This question was addressed in the present study using a model system of NO-induced autocrine excitotoxicity in CGC. We studied whether [Ca2+]i overload following NO-dependent glutamate receptor stimulation would cause neuronal apoptosis by a mechanism involving activation of poly-(ADP-ribose)-polymerase (PARP) (16) and/or caspases.
Materials and Methods
Cell culture dishes were purchased from Greiner (Frickenhausen, Germany) and cell culture media from Life Technologies (Eggenstein, Germany) or Biochrome (Berlin, Germany). Acetoxymethyl esters of fluo-3 (fluo-3-AM), fura-2-AM, calcein-AM, SYTOX, ethidium homodimer-1 (EH-1), and H-33342 were obtained from Molecular Probes (Eugene, OR). Peroxynitrite, S-nitrosoglutathione (GSNO), S-nitroso-N-acetyl-penicillamine (SNAP) and S-nitrosocysteine (SNOC) were synthesized and quantitated as described previously (40–43). DEA NONOate and spermine NONOate were from Alexis Corporation. The caspase substrate DEVD-aminotrifluoromethylcoumarine (−afc) and 6,7-dichloroquinoxaline-2,3-dione (DCQX) were obtained from Biomol (Hamburg, Germany). (+)-5-methyl-10,11-dihydro-5H-dibenzo[a,d] cyclo-hepten-5,10-imine (MK801) came from RBI (Biotrend Chemikalien GmbH, Köln, Germany). Succinyl-Leu-Leu-Val-Tyr-aminomethylcoumarine (succ-LLVY-amc), calpain inhibitors I, II, and III (Ac-Leu-Leu-L-norleucinal, Ac-Leu-Leu-L-methional, z-Val-L-phenylalaninal), z-Phe-chloromethylketone (cmk), and the caspase inhibitors DEVD-CHO, z-VAD-fluoromethylketone (fmk), Ac-YVAD-cmk or Ac-YVAD-2,6-dimethylbenzoyloxymethylketone (ICE II), and z-D-2,6-dichlorobenzoyloxymethylketone (cbk) (ICE III) were obtained from Bachem Biochemica GmbH (Heidelberg, Germany). DEVD-fmk was from Enzyme Systems (Dublin, CA). Solvents and inorganic salts were from Merck (Darmstadt, Germany) or Riedel-de Haen (Seelze, Germany). All other reagents not further specified were from Sigma (Deisenhofen, Germany).
PARP (−/−) mice (C57B1/6 × 129/Sv background) or corresponding wild-type animals were generously provided by Dr. Zhao-Qi Wang (IARC, Lyon, France) (44). All animals used for cell preparations were typed by Southern blot (44) to verify the genotype. For other experiments, 8-day-old specific, pathogen-free BALB/c mice were obtained from the Animal Unit of the University of Konstanz. All experiments were performed in accordance with international guidelines to minimize pain and discomfort (NIH guidelines and European Community Council Directive 86/609/EEC).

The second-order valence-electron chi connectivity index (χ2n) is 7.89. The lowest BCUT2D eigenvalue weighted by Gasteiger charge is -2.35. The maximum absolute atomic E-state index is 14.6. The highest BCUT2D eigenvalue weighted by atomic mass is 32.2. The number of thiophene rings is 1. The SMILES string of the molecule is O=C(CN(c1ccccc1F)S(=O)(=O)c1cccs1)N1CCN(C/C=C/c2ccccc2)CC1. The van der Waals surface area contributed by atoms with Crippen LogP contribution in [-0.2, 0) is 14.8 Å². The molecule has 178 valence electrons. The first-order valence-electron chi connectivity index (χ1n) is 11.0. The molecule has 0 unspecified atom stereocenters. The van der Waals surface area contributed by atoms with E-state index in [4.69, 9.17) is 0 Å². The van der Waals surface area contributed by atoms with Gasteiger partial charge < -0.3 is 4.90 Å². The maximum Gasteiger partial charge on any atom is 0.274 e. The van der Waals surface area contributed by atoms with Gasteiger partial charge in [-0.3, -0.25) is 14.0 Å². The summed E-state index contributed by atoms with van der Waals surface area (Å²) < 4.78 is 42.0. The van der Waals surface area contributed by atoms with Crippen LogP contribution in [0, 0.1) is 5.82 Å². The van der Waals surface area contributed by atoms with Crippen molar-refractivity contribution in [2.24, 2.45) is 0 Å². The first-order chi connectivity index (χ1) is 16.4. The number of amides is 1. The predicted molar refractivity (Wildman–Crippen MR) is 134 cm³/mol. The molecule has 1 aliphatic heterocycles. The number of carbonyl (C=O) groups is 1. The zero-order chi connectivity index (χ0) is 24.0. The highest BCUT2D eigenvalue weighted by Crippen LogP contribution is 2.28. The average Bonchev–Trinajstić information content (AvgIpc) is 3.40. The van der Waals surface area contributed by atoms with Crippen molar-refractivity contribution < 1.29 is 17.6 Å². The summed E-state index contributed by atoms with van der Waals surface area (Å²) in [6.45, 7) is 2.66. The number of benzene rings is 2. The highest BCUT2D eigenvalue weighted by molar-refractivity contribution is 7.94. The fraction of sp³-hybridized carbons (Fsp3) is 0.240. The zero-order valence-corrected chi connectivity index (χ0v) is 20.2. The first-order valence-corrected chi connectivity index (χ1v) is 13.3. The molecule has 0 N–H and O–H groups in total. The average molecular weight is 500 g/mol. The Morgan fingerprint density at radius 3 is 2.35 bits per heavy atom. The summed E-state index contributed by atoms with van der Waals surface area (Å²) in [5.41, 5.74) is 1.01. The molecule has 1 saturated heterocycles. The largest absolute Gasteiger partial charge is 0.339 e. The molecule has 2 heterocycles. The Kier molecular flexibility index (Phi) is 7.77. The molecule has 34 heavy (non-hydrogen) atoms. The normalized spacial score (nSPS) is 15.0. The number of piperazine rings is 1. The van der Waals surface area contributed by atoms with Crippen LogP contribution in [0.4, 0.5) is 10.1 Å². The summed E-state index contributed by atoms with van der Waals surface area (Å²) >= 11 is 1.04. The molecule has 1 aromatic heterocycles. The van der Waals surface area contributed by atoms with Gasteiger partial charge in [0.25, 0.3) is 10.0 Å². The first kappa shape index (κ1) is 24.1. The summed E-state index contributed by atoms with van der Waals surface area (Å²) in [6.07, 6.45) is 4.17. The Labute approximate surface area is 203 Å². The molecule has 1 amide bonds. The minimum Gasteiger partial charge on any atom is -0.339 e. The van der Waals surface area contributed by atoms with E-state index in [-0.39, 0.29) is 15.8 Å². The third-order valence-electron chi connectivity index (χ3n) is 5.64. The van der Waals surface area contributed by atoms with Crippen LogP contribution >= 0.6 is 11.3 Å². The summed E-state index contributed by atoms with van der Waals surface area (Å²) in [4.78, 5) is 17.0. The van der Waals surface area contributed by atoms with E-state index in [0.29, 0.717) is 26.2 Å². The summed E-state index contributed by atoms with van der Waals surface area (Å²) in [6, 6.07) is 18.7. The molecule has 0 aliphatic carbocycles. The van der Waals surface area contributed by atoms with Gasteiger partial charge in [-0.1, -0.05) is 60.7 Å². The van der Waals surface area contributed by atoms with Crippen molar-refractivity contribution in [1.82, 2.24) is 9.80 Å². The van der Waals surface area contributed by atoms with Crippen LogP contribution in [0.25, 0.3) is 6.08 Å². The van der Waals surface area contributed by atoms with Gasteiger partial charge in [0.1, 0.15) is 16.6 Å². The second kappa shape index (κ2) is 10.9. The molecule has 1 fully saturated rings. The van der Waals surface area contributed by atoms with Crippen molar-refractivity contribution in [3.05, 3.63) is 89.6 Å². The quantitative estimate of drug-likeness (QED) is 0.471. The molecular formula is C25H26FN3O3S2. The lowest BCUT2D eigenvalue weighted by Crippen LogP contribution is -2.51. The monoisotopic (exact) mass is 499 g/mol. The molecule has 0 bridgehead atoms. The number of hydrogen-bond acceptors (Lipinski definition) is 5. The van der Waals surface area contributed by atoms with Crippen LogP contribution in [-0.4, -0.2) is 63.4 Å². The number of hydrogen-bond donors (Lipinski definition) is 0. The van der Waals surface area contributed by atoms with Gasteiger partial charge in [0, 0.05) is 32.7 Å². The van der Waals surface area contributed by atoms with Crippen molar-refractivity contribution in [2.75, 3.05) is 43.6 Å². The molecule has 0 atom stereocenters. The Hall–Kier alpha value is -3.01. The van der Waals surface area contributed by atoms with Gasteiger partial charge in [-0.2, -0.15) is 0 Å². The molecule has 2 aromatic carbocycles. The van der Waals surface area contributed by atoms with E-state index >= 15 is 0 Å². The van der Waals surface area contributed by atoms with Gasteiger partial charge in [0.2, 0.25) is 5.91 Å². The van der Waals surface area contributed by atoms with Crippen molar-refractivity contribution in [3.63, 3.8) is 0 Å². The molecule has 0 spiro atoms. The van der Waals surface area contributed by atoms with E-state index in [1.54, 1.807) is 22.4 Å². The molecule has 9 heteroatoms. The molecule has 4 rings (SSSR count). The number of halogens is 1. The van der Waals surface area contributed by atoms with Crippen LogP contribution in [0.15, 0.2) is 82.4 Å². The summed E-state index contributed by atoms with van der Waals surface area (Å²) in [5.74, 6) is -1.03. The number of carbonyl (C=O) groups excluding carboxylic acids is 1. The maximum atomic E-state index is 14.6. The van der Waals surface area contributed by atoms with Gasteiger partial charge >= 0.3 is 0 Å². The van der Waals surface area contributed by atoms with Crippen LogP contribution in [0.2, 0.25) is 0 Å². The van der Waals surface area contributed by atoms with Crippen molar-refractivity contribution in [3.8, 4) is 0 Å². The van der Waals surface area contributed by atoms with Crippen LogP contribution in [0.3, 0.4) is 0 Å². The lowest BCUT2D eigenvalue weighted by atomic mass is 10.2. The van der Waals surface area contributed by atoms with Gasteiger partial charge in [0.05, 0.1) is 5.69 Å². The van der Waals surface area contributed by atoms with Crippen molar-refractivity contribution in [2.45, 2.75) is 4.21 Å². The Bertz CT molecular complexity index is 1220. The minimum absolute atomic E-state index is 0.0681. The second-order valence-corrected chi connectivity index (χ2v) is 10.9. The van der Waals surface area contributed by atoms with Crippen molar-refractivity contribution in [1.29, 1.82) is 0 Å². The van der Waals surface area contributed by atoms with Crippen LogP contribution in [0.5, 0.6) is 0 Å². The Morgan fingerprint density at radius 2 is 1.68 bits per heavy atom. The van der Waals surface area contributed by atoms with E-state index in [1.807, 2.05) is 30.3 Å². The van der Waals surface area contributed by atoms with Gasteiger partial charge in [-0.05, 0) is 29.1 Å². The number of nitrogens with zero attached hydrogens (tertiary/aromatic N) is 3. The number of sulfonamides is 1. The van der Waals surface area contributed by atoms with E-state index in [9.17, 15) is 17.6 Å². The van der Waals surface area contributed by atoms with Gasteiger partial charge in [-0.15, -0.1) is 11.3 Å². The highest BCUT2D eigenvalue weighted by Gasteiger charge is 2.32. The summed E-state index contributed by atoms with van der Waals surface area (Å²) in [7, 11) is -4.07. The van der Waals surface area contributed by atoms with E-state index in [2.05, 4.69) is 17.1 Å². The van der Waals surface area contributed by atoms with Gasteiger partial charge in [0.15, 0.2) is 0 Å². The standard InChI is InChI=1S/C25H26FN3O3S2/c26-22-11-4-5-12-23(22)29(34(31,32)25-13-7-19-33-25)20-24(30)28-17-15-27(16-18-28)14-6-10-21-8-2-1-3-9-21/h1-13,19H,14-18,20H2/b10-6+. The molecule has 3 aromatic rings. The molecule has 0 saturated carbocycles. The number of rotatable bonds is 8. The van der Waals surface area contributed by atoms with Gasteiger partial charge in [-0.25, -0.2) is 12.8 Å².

CGC were prepared as described (45). Neurons were plated on 50 µg/ml (250 µg/ml for glass surfaces) poly-l-lysine (MW >300 kDa) coated dishes at a density of about 0.25 × 106 cells/cm2 [800,000 cells/ml; 500 µl/well (24-well plate)] and cultured in Eagle’s basal medium (BME, Gibco) supplemented with 10% heat-inactivated fetal calf serum, 20 mM KCl, 2 mM L-glutamine, and penicillin-streptomycin. Forty-eight hours after plating, cytosine arabinoside (10 µM) was added to the cultures. Neurons were routinely used at 8–10 days in vitro (DIV) unless otherwise indicated. Glial fibrillary acid protein-positive cells were less than 5%. Cultures were exposed to NO donors in their own medium. Usually culture medium was exchanged for a controlled salt solution (CSS) [120 mM NaCl, 25 mM hydroxyethyl-piperazylsulfonic acid (HEPES); 15 mM glucose; 25 mM KCl; 1.8 mM CaCl2; 2 mM MgCl2] 4 hr after the start of the incubation and the cells were left in this medium without readdition of any inhibitors. Solvents alone (up to 0.4% DMSO were added to cultures) did not affect neuronal survival in either way. Inhibitors were added routinely 30 min before exposure to NO donors.
To assess plasma membrane integrity and nuclear morphological changes, CGC were loaded with 0.5 µM calcein-AM for 5 min (cells with intact membranes displayed green fluorescence) in the presence of 1 µM ethidium homodimer-1 (EH-1) (cells with broken membranes exhibit nuclear red fluorescence) and 500 ng/ml of the bisbenzimide dye H-33342 (cell permeant, blue-fluorescent). Alternatively, apoptosis and secondary lysis were quantitated by double-staining neuronal cultures with 1 µg/ml H-33342 and 0.5 µM SYTOX (non-cell permeant, green-fluorescent). Apoptotic cells were characterized by condensed, highly fluorescent nuclei. Each data point corresponds to 200 to 600 cells that were scored. In addition, the percentage of viable cells was quantitated by their 3-(4,5-dimethylthiazole-2-yl)-2,5-diphenyltetrasodium bromide (MIT)-reducing capacity after incubation with 0.5 mg/ml MTT for 60 min (46).